I have been through many generations of personal computers since then. Some of them I replaced because they broke down, completely (in a couple cases) or partly (usually the CD-ROM or floppy first, then the main cooling fan). But usually the true reason was that there was some new game that would run unbearably slowly, if at all, on my current machine. Â In the case of The Sims and later The Sims 2, the original game might run decently on my existing hardware, but then came an expansion pack and it ran more slowly, then another expansion pack and now it ran so slowly it was hardly fun anymore. Â So I got a new computer and it would run like water, until a couple years and twice that many expansion packs later.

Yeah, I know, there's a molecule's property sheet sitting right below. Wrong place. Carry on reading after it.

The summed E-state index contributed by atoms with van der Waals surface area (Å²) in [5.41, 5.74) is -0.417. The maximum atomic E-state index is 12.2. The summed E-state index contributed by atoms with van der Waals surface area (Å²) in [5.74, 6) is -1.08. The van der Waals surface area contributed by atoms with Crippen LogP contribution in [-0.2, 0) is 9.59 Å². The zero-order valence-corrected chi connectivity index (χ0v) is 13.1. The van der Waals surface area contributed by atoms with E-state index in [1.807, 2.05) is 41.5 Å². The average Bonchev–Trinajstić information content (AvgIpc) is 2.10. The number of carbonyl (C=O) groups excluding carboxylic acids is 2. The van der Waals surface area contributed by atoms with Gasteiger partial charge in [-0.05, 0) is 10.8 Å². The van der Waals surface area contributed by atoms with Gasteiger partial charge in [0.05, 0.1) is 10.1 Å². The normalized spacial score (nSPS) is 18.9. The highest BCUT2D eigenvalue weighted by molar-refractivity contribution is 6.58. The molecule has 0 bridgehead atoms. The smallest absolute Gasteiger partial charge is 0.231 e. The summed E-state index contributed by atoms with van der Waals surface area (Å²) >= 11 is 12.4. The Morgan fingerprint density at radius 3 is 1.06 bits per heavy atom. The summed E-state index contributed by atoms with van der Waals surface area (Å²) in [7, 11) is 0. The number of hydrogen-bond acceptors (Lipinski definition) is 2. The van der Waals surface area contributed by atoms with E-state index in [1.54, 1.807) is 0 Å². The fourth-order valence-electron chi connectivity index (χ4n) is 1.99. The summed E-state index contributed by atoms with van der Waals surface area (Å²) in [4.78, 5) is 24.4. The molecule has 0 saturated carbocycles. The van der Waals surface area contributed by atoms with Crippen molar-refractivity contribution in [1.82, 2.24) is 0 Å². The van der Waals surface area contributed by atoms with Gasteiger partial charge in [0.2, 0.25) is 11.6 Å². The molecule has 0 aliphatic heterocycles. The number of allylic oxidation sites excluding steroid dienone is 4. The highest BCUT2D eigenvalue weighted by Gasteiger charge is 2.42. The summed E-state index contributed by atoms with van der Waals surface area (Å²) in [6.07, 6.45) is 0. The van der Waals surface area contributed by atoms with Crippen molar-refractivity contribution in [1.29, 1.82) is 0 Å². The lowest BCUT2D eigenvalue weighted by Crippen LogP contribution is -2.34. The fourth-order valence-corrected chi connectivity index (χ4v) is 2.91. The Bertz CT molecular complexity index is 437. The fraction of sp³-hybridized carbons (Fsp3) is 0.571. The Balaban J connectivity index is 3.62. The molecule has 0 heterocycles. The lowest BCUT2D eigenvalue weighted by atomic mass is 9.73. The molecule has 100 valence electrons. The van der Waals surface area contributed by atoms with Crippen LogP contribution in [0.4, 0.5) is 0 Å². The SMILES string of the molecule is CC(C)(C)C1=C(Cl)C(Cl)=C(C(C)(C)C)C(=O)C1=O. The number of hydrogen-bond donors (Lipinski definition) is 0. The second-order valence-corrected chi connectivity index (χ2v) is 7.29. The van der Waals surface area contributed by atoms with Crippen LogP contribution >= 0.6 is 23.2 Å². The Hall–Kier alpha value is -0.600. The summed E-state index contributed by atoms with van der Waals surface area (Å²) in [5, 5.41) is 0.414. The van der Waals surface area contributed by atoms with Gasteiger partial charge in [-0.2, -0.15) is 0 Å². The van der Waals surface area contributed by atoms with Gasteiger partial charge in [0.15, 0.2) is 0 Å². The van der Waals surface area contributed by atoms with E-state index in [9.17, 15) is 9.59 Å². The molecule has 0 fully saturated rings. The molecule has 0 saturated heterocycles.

I actually named my last single-core desktop computer “Oblivion”, because I bought it specifically to run that game. It was like a slideshow on the previous computer, which was two years old. Â The named proved to be painfully prescient, for dual-core machines took over the market mere months later. The computer itself had to be repaired twice, but when it melted down the last time, North Corporation had recently gone belly-up. Oblivion indeed. By now I think I could repair it myself by replacing the power supply with a new and stronger. The computer still has a 10 000 rpm Raptor disk in it, after all. But the truth is that I now have two desktop computers that are better than it in virtually every way.